H5N1 Avian Influenza in the United States: Current Situation and Public Health Implications


Since early 2022, a highly pathogenic avian influenza A virus subtype H5N1 (HPAI H5N1) has been actively spreading in the United States. Initially detected in wild birds, the virus has caused significant outbreaks in poultry and, more recently, in dairy cattle. This blog post analyzes the current situation using data from the Centers for Disease Control and Prevention (CDC), highlighting key findings and potential public health considerations.

Widespread Bird and Animal Infections

As of May 28, 2024, the CDC reports extensive H5N1 detections across various animal populations. Wild birds are the primary reservoir, with all 50 states confirming positive cases (total: 9,373). Sporadic outbreaks have affected commercial poultry flocks as well, with over 92 million birds impacted across 48 states. A concerning development is the multi-state outbreak involving dairy cattle that emerged in March 2024. As of May 28th, there are ongoing cases in 9 states with a total of 67 affected herds.

This graphic shows how bird flu viruses can spread between infected birds and people.

Human Cases and Surveillance

Since April 2022, three confirmed human infections with H5N1 have occurred in the United States. The first case involved a person working directly with poultry. The two most recent cases (April and May 2024) were individuals linked to outbreaks in dairy cow herds, suggesting potential occupational exposure. Importantly, no evidence of human-to-human transmission has been identified.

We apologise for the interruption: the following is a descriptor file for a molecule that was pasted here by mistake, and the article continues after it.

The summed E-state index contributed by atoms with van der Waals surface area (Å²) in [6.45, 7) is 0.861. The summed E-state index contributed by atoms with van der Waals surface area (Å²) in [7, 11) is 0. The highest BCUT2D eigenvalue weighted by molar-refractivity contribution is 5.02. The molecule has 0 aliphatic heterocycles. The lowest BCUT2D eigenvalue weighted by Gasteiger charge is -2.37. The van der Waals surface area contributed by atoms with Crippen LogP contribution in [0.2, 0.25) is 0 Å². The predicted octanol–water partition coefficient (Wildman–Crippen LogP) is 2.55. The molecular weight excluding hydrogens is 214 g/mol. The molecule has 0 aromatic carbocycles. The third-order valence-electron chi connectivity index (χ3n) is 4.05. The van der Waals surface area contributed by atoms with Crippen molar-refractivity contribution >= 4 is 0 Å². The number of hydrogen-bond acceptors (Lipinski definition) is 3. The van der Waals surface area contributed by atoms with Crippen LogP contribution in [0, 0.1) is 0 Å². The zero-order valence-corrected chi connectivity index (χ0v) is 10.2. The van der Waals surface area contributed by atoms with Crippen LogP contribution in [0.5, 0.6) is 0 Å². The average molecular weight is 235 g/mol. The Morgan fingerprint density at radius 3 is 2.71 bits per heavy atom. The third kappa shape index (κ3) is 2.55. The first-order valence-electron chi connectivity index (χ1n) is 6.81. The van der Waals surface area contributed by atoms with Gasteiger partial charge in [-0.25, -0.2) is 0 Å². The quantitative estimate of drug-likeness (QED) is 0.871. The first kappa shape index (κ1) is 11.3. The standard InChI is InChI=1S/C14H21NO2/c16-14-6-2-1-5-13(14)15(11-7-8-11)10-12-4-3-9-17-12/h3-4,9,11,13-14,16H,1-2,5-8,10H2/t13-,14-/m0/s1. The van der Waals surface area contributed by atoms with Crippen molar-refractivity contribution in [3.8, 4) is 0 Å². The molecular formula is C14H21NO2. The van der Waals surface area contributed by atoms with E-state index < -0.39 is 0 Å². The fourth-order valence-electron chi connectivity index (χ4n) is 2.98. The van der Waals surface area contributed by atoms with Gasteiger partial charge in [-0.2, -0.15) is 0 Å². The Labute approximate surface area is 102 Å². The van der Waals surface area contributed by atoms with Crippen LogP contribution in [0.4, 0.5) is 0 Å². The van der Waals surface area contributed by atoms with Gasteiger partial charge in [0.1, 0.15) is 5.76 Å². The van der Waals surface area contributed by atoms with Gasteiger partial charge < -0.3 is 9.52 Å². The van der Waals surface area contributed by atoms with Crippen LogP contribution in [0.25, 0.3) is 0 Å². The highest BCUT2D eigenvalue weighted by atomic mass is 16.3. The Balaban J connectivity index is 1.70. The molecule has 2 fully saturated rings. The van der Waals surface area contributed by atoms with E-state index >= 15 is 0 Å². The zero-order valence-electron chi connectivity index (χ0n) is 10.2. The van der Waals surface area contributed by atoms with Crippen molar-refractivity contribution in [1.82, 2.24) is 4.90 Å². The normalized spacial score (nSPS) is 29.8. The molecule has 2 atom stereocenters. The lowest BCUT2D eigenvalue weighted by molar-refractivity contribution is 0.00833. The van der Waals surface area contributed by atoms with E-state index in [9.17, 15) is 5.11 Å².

The CDC has implemented a comprehensive surveillance strategy to monitor potential human spread. This strategy includes:

  • Monitoring people with animal exposure for 10 days (over 9,400 people monitored since February 2022).
  • Analyzing public health laboratory data and clinical trends for influenza activity.
  • Tracking emergency department visits for influenza-like illness.
  • Monitoring wastewater for influenza A virus levels (though not specific for H5N1).

CASES BY STATE, 2023-24, H5N1

Genetic Mutation and Public Health Risk

A recent concern arose with the detection of a mutated H5N1 virus in the second Michigan dairy worker case. This mutation exhibits characteristics that suggest adaptation to mammals, raising concerns about potential increased transmissibility between humans. However, the CDC emphasizes the similarity of this strain to existing vaccine candidates, suggesting some level of preparedness.

The CDC currently considers the public health risk associated with H5N1 to be low. However, the ongoing animal outbreaks and the recent human case with a potentially adapted strain necessitate continued vigilance and close monitoring efforts.


The ongoing H5N1 activity in the United States presents a complex situation with implications for animal and potentially human health. Continued surveillance efforts, research into the mutated strain, and international collaboration are essential to mitigate the spread and potential public health consequences.

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For further information on the Avian A Screening & Avian H5N1 Typing FRT (CE), please visit the Maxanim website.

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H5N1 Avian Influenza in the United States: Current Situation and Public Health Implications
Gen store May 30, 2024
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